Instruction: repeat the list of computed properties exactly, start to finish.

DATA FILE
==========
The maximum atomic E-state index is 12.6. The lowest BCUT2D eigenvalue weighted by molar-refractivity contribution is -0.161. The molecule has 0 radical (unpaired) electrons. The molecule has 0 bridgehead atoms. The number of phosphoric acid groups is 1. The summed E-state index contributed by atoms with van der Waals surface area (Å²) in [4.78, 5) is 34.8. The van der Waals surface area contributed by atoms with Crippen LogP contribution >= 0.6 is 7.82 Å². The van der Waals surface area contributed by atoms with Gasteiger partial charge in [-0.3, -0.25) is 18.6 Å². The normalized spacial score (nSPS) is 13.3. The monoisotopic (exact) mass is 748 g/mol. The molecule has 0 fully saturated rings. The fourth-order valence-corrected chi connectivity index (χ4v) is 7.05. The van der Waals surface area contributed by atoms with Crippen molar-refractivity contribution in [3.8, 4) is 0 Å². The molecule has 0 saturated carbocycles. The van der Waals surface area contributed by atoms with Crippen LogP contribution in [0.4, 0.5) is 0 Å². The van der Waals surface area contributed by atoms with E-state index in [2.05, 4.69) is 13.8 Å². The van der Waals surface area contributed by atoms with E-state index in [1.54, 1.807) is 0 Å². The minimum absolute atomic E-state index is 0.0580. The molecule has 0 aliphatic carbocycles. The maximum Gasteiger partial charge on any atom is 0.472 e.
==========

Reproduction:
The maximum atomic E-state index is 12.6. The lowest BCUT2D eigenvalue weighted by molar-refractivity contribution is -0.161. The molecule has 0 radical (unpaired) electrons. The molecule has 0 bridgehead atoms. The number of phosphoric acid groups is 1. The summed E-state index contributed by atoms with van der Waals surface area (Å²) in [4.78, 5) is 34.8. The van der Waals surface area contributed by atoms with Crippen LogP contribution >= 0.6 is 7.82 Å². The van der Waals surface area contributed by atoms with Gasteiger partial charge in [-0.3, -0.25) is 18.6 Å². The normalized spacial score (nSPS) is 13.3. The monoisotopic (exact) mass is 748 g/mol. The molecule has 0 fully saturated rings. The fourth-order valence-corrected chi connectivity index (χ4v) is 7.05. The van der Waals surface area contributed by atoms with Crippen molar-refractivity contribution in [3.8, 4) is 0 Å². The molecule has 0 saturated carbocycles. The van der Waals surface area contributed by atoms with Crippen LogP contribution in [0.4, 0.5) is 0 Å². The van der Waals surface area contributed by atoms with E-state index in [2.05, 4.69) is 13.8 Å². The van der Waals surface area contributed by atoms with E-state index in [1.54, 1.807) is 0 Å². The minimum absolute atomic E-state index is 0.0580. The molecule has 0 aliphatic carbocycles. The maximum Gasteiger partial charge on any atom is 0.472 e.